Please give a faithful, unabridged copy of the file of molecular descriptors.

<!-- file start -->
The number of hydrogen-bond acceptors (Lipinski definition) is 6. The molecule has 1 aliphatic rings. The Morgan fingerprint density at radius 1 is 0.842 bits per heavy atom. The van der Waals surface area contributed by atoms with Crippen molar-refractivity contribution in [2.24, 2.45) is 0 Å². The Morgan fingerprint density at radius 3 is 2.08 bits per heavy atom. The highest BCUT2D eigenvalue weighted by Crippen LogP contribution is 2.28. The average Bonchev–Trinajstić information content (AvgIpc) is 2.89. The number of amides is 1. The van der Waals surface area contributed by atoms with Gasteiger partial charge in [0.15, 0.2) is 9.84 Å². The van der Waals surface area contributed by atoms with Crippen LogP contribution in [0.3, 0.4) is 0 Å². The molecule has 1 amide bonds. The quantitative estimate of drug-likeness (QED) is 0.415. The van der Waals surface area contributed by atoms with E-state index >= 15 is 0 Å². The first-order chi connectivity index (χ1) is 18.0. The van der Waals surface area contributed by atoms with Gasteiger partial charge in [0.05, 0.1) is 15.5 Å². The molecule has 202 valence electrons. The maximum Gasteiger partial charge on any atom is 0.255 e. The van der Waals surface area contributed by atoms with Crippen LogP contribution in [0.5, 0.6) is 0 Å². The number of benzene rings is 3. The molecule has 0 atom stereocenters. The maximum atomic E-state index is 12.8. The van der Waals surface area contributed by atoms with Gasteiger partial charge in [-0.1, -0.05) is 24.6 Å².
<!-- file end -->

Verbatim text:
The number of hydrogen-bond acceptors (Lipinski definition) is 6. The molecule has 1 aliphatic rings. The Morgan fingerprint density at radius 1 is 0.842 bits per heavy atom. The van der Waals surface area contributed by atoms with Crippen molar-refractivity contribution in [2.24, 2.45) is 0 Å². The Morgan fingerprint density at radius 3 is 2.08 bits per heavy atom. The highest BCUT2D eigenvalue weighted by Crippen LogP contribution is 2.28. The average Bonchev–Trinajstić information content (AvgIpc) is 2.89. The number of amides is 1. The van der Waals surface area contributed by atoms with Gasteiger partial charge in [0.15, 0.2) is 9.84 Å². The van der Waals surface area contributed by atoms with Crippen LogP contribution in [0.3, 0.4) is 0 Å². The molecule has 1 amide bonds. The quantitative estimate of drug-likeness (QED) is 0.415. The van der Waals surface area contributed by atoms with E-state index >= 15 is 0 Å². The first-order chi connectivity index (χ1) is 18.0. The van der Waals surface area contributed by atoms with Gasteiger partial charge in [0.05, 0.1) is 15.5 Å². The molecule has 202 valence electrons. The maximum Gasteiger partial charge on any atom is 0.255 e. The van der Waals surface area contributed by atoms with Crippen LogP contribution in [0.5, 0.6) is 0 Å². The number of benzene rings is 3. The molecule has 0 atom stereocenters. The maximum atomic E-state index is 12.8. The van der Waals surface area contributed by atoms with Gasteiger partial charge in [-0.1, -0.05) is 24.6 Å².